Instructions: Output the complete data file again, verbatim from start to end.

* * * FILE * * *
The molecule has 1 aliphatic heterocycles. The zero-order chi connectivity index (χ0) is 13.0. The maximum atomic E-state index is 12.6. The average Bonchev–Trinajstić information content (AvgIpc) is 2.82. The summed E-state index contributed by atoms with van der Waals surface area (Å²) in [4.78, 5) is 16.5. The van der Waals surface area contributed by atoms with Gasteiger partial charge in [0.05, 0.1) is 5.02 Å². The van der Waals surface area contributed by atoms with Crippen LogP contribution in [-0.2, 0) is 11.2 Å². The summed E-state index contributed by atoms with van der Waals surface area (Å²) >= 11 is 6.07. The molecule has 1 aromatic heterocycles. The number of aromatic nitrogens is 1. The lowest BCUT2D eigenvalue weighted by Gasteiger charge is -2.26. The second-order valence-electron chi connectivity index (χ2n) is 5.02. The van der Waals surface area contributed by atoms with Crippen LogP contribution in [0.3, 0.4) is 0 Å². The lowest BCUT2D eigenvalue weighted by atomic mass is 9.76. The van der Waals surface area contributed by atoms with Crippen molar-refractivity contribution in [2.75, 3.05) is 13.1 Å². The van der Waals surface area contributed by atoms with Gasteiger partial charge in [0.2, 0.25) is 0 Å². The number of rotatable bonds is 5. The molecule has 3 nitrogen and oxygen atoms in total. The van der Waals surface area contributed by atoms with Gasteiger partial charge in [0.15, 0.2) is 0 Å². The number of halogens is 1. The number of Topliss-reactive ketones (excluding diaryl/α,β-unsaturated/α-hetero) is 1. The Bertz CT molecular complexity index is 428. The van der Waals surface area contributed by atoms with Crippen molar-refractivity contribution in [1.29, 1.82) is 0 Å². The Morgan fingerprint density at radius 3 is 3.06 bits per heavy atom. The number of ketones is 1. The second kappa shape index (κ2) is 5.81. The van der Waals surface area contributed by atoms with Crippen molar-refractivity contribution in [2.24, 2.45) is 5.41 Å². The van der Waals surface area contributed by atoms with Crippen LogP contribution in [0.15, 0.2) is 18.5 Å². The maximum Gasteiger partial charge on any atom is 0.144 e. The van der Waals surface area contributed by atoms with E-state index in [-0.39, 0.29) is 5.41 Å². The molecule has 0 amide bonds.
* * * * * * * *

The molecule has 1 aliphatic heterocycles. The zero-order chi connectivity index (χ0) is 13.0. The maximum atomic E-state index is 12.6. The average Bonchev–Trinajstić information content (AvgIpc) is 2.82. The summed E-state index contributed by atoms with van der Waals surface area (Å²) in [4.78, 5) is 16.5. The van der Waals surface area contributed by atoms with Gasteiger partial charge in [0.05, 0.1) is 5.02 Å². The van der Waals surface area contributed by atoms with Crippen LogP contribution in [-0.2, 0) is 11.2 Å². The summed E-state index contributed by atoms with van der Waals surface area (Å²) >= 11 is 6.07. The molecule has 1 aromatic heterocycles. The number of aromatic nitrogens is 1. The lowest BCUT2D eigenvalue weighted by Gasteiger charge is -2.26. The second-order valence-electron chi connectivity index (χ2n) is 5.02. The van der Waals surface area contributed by atoms with Crippen LogP contribution in [0.3, 0.4) is 0 Å². The lowest BCUT2D eigenvalue weighted by atomic mass is 9.76. The van der Waals surface area contributed by atoms with Crippen molar-refractivity contribution in [2.75, 3.05) is 13.1 Å². The van der Waals surface area contributed by atoms with Gasteiger partial charge in [0.2, 0.25) is 0 Å². The number of rotatable bonds is 5. The molecule has 3 nitrogen and oxygen atoms in total. The van der Waals surface area contributed by atoms with Gasteiger partial charge in [0.15, 0.2) is 0 Å². The number of halogens is 1. The number of Topliss-reactive ketones (excluding diaryl/α,β-unsaturated/α-hetero) is 1. The Bertz CT molecular complexity index is 428. The van der Waals surface area contributed by atoms with Crippen molar-refractivity contribution in [1.29, 1.82) is 0 Å². The Morgan fingerprint density at radius 3 is 3.06 bits per heavy atom. The number of ketones is 1. The second kappa shape index (κ2) is 5.81. The van der Waals surface area contributed by atoms with Crippen molar-refractivity contribution in [2.24, 2.45) is 5.41 Å². The van der Waals surface area contributed by atoms with Crippen LogP contribution in [0.15, 0.2) is 18.5 Å². The maximum Gasteiger partial charge on any atom is 0.144 e. The van der Waals surface area contributed by atoms with E-state index in [-0.39, 0.29) is 5.41 Å². The molecule has 0 amide bonds.